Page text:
Book Lovers Day Or National Book Lovers Day is celebrated on August 9 every year. This is an unofficial holiday observed to encourage passionate readers to kick back and relax with a great read. People are advised to put away their smartphones and every possible technological distraction and pick up a book to read. Book Lovers Day is widely recognized on a global scale but its origin and creator remain unknown to date.
Book lovers day activities
1) A visit to the local library.
2) Reread an old favorite book.
3) Drop some literary references.
4) Buy bookshelves online.
5) Give as Gifts for Book Lovers.
6) Hit up a literary haunt.
7) Host your own book club.
8) Host a book lovers’ party!
Book Lovers Day: Benefits of Reading Books
Reading is important because it develops our thoughts, gives us endless knowledge and lessons while keeping our minds active. Books can hold and keep all kinds of information, stories, thoughts, and feelings unlike anything else in this world. The importance of a book to help us learn and understand things cannot be underestimated. Reading can not only be entertaining but can also have so many health benefits. Reading makes you more empathetic. Reading keeps your brain healthy, reduces stress, and also helps you sleep better.
5 Books Everyone Should Read At Least Once
1. To Kill A Mockingbird
A lawyer’s advice to his children as he defends the real mockingbird of Harper Lee’s classic novel – a black man falsely charged with the rape of a white girl. Through the young eyes of Scout and Jem Finch, Harper Lee explores with exuberant humour the irrationality of adult attitudes to race and class in the Deep South of the 1930s.
The conscience of a town steeped in prejudice, violence and hypocrisy is pricked by the stamina of one man’s struggle for justice. But the weight of history will only tolerate so much.
2. Nineteen Eighty-Four
“Nineteen Eighty-Four ” by George Orwell is a renowned dystopian novel of the life in a future totalitarian state under the watchful eyes of Big Brother.
3. Charlie and the Chocolate Factory
A boy who only gets to eat cabbage soup for breakfast, lunch and dinner finds a Golden Ticket that will take him into Willy Wonka’s magical chocolate factory.
Joining him on the tour are four horrible blighters:
Augustus Gloop – a great big greedy nincompoop, Veruca Salt – a spoiled brat, Violet Beauregarde – a repulsive little gum-chewer and Mike Teavee – a TV addict.
With a chocolate river, crafty squirrels and mysterious Oompa Loompas, Mr Wonka’s chocolate factory is the strangest, most magnificent place Charlie has ever seen.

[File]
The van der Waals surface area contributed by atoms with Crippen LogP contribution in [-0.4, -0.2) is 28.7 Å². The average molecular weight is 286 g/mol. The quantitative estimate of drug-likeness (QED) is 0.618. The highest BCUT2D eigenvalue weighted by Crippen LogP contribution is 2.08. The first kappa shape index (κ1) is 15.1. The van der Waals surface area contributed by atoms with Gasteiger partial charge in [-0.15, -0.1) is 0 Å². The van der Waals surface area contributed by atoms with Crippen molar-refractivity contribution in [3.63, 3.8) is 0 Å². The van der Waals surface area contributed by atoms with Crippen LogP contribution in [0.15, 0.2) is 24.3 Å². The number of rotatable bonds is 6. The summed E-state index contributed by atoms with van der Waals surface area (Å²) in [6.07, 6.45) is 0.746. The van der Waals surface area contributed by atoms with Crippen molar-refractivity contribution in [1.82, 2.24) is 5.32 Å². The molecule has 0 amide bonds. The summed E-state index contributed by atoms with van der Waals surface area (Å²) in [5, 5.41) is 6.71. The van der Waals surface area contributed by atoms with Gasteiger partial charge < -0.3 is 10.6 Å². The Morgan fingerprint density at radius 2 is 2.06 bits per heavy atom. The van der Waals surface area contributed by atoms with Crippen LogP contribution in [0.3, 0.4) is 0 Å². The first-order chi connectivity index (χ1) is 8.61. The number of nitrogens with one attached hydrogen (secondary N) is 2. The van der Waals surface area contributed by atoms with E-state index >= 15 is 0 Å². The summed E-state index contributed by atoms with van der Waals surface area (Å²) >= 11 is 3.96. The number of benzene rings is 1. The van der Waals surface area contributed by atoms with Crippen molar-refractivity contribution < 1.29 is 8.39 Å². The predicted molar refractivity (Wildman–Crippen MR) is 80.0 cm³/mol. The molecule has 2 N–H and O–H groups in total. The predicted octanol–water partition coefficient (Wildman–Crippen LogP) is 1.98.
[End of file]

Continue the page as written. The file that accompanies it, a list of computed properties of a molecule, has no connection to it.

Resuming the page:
What other surprises are in store for the lucky ticket winners?
Now you can listen to CHARLIE AND THE CHOCOLATE FACTORY and other Roald Dahl audiobooks read by some very famous voices, including Kate Winslet, David Walliams and Steven Fry – plus there are added squelchy soundeffects from Pinewood Studios!
4. Harry Potter and the Philosopher’s Stone
Harry Potter has never even heard of Hogwarts when the letters start dropping on the doormat at number four, Privet Drive. Addressed in green ink on yellowish parchment with a purple seal, they are swiftly confiscated by his grisly aunt and uncle. Then, on Harry’s eleventh birthday, a great beetle-eyed giant of a man called Rubeus Hagrid bursts in with some astonishing news: Harry Potter is a wizard, and he has a place at Hogwarts School of Witchcraft and Wizardry. An incredible adventure is about to begin!
5. Pride and Prejudice, by Jane Austen
One of the most universally loved and admired English novels, Pride and Prejudice was penned as a popular entertainment. But the consummate artistry of Jane Austen (1775–1817) transformed this effervescent tale of rural romance into a witty, shrewdly observed satire of English country life that is now regarded as one of the principal treasures of English language.
In a remote Hertfordshire village, far off the good coach roads of George III’s England, a country squire of no great means must marry off his five vivacious daughters. At the heart of this all-consuming enterprise are his headstrong second daughter Elizabeth Bennet and her aristocratic suitor Fitzwilliam Darcy — two lovers whose pride must be humbled and prejudices dissolved before the novel can come to its splendid conclusion.